How long are the gaffs they use on the Big E, and where do they store them?
I used to use a big net when I intended to release tuna.
But when tuna are over 80 lbs, you'd better make a special net for them. :)
 
G

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a big net would be awesome. it would need to have a very heavy duty net with a strong frame and handle that would hold up when 2 guys try and bring those tuna onboard. just make sure that no one tries to land a cuda,wahoo or shark in the net. i had some one try that on my boat and you can not believe how fast a toothy critter can eat its way out of a net.


a. you can store it on the bottom deck under the seating on the port or starboard side. the only bad thing is that they do wash down those areas. you can also store it upstairs under the seating or in your milk crate if you use one. i store mine in a 90 quart igloo on the upper deck.

b. it depends on where you store the tackle upstairs. the foward half of the boat is covered up to the wheelhouse. the rear is open.

c.under the bunks is an area to keep your personal items. bed rolls,sleeping bags and pillows can go on your bunk.

d. the dry sacks are not needed unless your worried about your tackle getting wet. the stuff inside the cabin will stay dry.

e. on the upper deck or under your bunk.

gaffs are 10 to 12ft long and stored on the deck in rodholders....rick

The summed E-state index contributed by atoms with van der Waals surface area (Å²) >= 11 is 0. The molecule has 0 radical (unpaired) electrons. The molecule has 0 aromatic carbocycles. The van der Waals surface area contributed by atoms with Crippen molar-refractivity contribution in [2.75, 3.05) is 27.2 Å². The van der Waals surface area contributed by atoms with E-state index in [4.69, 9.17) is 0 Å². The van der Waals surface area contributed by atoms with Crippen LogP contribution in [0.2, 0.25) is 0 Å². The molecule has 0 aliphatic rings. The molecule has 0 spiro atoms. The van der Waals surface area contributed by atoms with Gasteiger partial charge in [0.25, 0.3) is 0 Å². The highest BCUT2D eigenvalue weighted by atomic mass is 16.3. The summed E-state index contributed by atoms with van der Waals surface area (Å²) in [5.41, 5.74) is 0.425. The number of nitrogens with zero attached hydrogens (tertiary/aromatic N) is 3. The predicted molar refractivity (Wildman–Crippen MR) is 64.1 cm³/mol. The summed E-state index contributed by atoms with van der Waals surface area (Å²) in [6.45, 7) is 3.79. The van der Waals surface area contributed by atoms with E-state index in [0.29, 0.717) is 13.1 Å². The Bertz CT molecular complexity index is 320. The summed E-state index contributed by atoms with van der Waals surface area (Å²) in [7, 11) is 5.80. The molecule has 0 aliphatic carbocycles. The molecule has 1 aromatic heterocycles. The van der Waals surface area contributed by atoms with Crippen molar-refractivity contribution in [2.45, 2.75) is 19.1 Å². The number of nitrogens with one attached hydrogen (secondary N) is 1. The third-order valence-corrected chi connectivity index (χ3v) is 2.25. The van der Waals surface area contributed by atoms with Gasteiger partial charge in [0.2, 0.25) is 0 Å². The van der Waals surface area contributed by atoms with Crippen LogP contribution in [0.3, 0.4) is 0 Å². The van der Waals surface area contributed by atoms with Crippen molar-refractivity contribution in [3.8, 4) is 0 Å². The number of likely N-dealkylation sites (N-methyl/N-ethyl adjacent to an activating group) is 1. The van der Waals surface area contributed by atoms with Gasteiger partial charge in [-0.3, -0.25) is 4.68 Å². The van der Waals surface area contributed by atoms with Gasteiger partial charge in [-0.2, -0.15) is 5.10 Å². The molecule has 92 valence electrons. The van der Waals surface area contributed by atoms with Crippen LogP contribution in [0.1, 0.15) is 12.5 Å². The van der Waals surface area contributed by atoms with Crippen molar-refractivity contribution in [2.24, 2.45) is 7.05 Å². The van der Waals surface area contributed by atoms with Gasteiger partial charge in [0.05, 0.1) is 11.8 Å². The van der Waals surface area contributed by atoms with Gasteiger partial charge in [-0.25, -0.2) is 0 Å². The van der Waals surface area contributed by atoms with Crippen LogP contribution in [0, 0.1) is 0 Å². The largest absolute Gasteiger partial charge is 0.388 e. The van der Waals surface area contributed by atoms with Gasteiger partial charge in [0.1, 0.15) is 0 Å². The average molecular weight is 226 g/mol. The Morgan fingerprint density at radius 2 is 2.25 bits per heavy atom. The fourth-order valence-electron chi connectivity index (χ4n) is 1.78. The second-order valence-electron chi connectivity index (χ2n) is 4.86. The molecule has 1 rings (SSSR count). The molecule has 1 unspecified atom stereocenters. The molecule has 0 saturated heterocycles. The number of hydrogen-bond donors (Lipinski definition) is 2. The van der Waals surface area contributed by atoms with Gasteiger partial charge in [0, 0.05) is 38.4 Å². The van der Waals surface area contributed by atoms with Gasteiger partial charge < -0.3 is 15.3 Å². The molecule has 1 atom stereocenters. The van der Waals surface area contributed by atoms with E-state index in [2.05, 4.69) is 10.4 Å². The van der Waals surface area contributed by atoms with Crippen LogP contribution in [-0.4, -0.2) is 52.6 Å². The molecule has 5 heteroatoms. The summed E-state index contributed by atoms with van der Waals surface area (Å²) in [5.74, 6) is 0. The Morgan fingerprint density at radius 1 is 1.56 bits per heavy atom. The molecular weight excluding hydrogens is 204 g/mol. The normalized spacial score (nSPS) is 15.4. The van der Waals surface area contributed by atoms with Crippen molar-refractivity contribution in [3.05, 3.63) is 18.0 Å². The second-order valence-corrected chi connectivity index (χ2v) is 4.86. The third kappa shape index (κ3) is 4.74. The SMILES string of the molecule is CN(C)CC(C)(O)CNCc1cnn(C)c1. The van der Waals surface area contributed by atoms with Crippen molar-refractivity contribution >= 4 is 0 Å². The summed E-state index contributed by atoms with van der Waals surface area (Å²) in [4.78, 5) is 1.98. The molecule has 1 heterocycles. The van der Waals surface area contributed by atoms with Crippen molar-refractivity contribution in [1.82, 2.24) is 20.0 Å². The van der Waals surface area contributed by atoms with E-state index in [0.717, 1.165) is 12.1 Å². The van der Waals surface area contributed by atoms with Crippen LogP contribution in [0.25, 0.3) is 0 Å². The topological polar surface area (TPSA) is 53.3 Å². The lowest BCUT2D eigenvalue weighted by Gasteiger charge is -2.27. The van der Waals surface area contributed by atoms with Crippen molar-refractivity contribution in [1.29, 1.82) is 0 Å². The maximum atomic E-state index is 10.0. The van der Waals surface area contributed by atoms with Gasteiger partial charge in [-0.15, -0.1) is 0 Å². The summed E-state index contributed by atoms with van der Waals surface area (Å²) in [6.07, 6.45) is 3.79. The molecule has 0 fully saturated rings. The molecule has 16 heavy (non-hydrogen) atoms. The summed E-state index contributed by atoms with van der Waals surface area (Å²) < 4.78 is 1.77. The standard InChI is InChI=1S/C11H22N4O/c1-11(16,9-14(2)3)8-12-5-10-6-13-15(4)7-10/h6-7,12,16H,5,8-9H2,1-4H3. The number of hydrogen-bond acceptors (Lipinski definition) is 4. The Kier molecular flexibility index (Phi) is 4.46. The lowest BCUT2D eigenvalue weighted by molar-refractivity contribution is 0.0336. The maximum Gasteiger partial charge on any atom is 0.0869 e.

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a big net would be awesome. it would need to have a very heavy duty net with a strong frame and handle that would hold up when 2 guys try and bring those tuna onboard. just make sure that no one tries to land a cuda,wahoo or shark in the net. i had some one try that on my boat and you can not believe how fast a toothy critter can eat its way out of a net.
...rick

I'll get gunsmoke to make it. He's an engineer and his guys are awesome. They don't make anything halfass. It's either super heavy duty or it's not going out the door. I'll call him after his dove hunt tonight. I went bird hunting with him and 30 other guys Friday and it was 101 degrees and not a cloud in the sky. We found a way to cool off and shoot birds at the same time.
 

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Couple of questions for you people that have been on the Big E trips.

A) Where are your tackle boxes stored?
B) If they are kept on the top deck, are they placed in the open?
C) Where do you store personal things? Bedroll, pillow, towel, etc?
D) Do I need to bring Dry Sacks for my stuff?
E) Where are extra drinks stored if not in your cooler?


One more thought. I just finished watching a Japanese jigging video Randy sent me. I didn't understand a word, but I picked up some great tips by watching the way they jig. Fisherman in the US have a lot to learn from the Japanese. They really have the jigging to a science. Maybe I'll take a two hour crash course in Japanese and watch the video again.